Michael Nugent debates the right to assisted YouTube  Teaching about atheism in Irish schools YouTube

Ireland’s government trying to produce Irish solutions to Irish problems will continue to cock up especially while men are predominantly in charge, with exceptions like Labour’s Ivana Bacik who is backing Joan Burton’s bid for the leadership of the Labour Party.
I guess we need to keep an eye on what’s happening in Ireland around all this and we have a right to influence changes on this as, far many of us, it was the Catholic ethos and restricted role for women that caused us to emigrate.




Arthur Lynch Australian Irish MP for Galway and West Clare and Labour candidate in Battersea South in 1918.

Arthur Alfred Lynch (16 October 1861 – 25 March 1934) was an Irish Australian civil engineer, physician , journalist, author, soldier, anti-imperialist and polymath. He was a hefty man, strikingly handsome, of charm, courtesy and even temper, Lynch was one of the most picturesque figures of his time. He was erratic in his grasp of public affairs but was generally respected for his integrity and extraordinary range of knowledge, and was on friendly terms with many great contemporaries. He had no doubt that his was one of the outstanding minds of the age

Biography – Arthur Alfred Lynch – Australian Dictionary of

As an Irish nationalist he fought against the British  with the Boers and was tried for treason and sentenced to be hanged. He sounds like he was quite a character and had a fascinating career. He represented Labour in Battersea South in 1918 when Charlotte Despard stood in Battersea North.

Arthur Lynch in 1915

Arthur Lynch in 1915

He served as MP in the House of Commons of the United Kingdom of Great Britain and Ireland and represented Galway Borough from 1901 to 1902, subsequently West Clare, his father’s birthplace, from 1909 to 1918. Unlike most of his compatriots, Lynch fought on the Boer side during the Boer War in South Africa and raised his own Irish battalion towards the end of World War 1.
Lynch was born at Smythesdale near Ballarat Victoria the fourth of 14 children. His father, John Lynch, was an Irish Catholic surveyor and civil engineer and his mother Isabella (née MacGregor) was Scottish. John Lynch was a founder and first president of the Ballarat School of Mines and a captain of Peter Lalor at the Eureka Stockade rebellion (1854) and he wrote a book, Austral Light (1893–94), about it – later republished as The Story of the Eureka Stockade. The Eureka Stockade rebellion at Ballarat, Victoria, in 1854, became one of Australia’s great legends. Gold miners from all over the world among other things demanded parliamentary democracy–and nothing less. They were defeated at dawn on 3 December 1854 by British troops and Victoria Police. John Lynch, was a prominent Galway Irishman. Both father and son were champions of liberty against tyranny.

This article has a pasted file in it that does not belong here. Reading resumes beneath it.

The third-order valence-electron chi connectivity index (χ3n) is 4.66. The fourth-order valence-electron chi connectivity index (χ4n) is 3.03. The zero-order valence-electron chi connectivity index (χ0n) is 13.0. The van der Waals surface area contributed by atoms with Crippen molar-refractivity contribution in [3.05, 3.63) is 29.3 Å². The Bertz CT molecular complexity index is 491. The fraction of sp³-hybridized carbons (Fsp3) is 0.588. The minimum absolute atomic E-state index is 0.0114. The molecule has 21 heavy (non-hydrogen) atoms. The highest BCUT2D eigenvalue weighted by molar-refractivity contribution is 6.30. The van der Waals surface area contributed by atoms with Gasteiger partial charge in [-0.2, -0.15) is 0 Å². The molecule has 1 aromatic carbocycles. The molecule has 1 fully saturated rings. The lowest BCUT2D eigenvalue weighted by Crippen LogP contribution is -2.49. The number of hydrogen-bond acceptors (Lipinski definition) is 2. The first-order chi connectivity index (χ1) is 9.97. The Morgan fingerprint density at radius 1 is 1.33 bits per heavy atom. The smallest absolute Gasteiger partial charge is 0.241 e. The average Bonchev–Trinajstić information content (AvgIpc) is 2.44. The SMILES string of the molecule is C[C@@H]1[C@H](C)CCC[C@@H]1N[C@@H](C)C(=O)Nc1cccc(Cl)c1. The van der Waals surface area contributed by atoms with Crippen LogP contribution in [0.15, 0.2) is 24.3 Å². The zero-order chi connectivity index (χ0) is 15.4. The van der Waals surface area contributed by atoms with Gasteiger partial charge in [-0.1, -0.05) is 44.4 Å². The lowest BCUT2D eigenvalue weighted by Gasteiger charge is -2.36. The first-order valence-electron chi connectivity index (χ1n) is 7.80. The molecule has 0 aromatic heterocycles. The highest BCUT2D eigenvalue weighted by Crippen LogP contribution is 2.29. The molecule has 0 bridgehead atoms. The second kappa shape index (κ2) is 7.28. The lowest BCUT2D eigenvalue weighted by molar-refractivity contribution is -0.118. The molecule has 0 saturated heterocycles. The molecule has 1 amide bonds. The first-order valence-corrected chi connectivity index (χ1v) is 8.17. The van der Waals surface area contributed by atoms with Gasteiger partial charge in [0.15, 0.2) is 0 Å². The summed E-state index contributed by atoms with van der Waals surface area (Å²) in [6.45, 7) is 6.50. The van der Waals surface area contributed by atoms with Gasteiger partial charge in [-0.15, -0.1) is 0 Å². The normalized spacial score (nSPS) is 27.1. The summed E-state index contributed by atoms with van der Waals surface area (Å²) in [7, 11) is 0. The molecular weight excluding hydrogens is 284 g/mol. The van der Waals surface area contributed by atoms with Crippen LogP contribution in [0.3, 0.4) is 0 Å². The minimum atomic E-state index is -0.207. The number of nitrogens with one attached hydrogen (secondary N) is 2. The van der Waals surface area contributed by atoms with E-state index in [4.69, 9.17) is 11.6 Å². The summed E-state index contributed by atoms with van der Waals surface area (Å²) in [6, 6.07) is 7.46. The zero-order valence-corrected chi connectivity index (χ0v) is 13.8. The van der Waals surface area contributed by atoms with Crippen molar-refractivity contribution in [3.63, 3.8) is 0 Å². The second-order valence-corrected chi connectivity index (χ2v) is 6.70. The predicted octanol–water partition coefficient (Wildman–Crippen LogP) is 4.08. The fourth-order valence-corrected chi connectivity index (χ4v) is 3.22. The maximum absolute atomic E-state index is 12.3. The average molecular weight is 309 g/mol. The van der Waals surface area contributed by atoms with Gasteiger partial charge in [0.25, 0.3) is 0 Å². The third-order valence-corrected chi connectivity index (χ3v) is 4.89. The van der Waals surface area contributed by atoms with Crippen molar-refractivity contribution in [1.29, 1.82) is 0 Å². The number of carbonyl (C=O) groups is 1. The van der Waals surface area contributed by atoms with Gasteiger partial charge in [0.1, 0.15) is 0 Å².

Arthur Lynch was educated at Grenville College, Ballarat, (where he was “entranced” by differential calculus) and the University of Melbourne, where he took the degrees of BA in 1885 and in 1887. Lynch qualified as a civil engineer and practised this profession for a short period in Melbourne.

Lynch left Australia and went to Berlin, where he studied physics, physiology and. Moving to London Lynch took up journalism. In 1892, he contested Galway as a Parnellite candidate, but was defeated. Lynch was a life-long republican. He was active in the English Republican League. He met Annie Powell a student,  daughter of the Rev. John D. Powell, in Berlin and they were married in 1895. They were to have no children. In Lynch’s words, the marriage “never lost its happiness” (My Life Story, p. 85).

The Lynch family are an ancient Norman family arrived with Strongbow and became one of the ‘Tribes of Galway’.  They were very influential in the local politics, no less than 84 Mayors of Galway were from the family Lynch, as were many of the Wardens of Galway.  Gradually the religion changed from Protestant to Catholic and they became staunchly Irish patriots.  Lynch Castle was built in 1320 and they formed many branches of the same name.”

Lynch's Castle Galway home to one of the 14 tribes of the city

Lynch’s Castle Galway home to one of the 14 tribes of the city

In 1898, he was Paris correspondent for the London Daily Mail and when the second Boer War broke out, Lynch was sympathetic to the Boers and decided to go to South Africa as a war correspondent. In Pretoria he met General Botha and decided to join the Boer side. Lynch raised the Second Irish Brigade which consisted of Irishmen, Cape colonists and others opposed to the British. He was given the rank of Colonel and saw limited active service. O’Brien’s fictional Bye-Bye Dolly Gray, is kinder to Lynch’s showy South African exploits and his uitlanders. Michael Davitt who travelled to South Africa has photos of Lynch with his brigade on the veldt, in, The Boer Fight for Freedom. A Gentleman and a War Criminal: A Measure of Integrity


Lynch is the man in a white shirt centre back

Lynch is the man in a white shirt centre back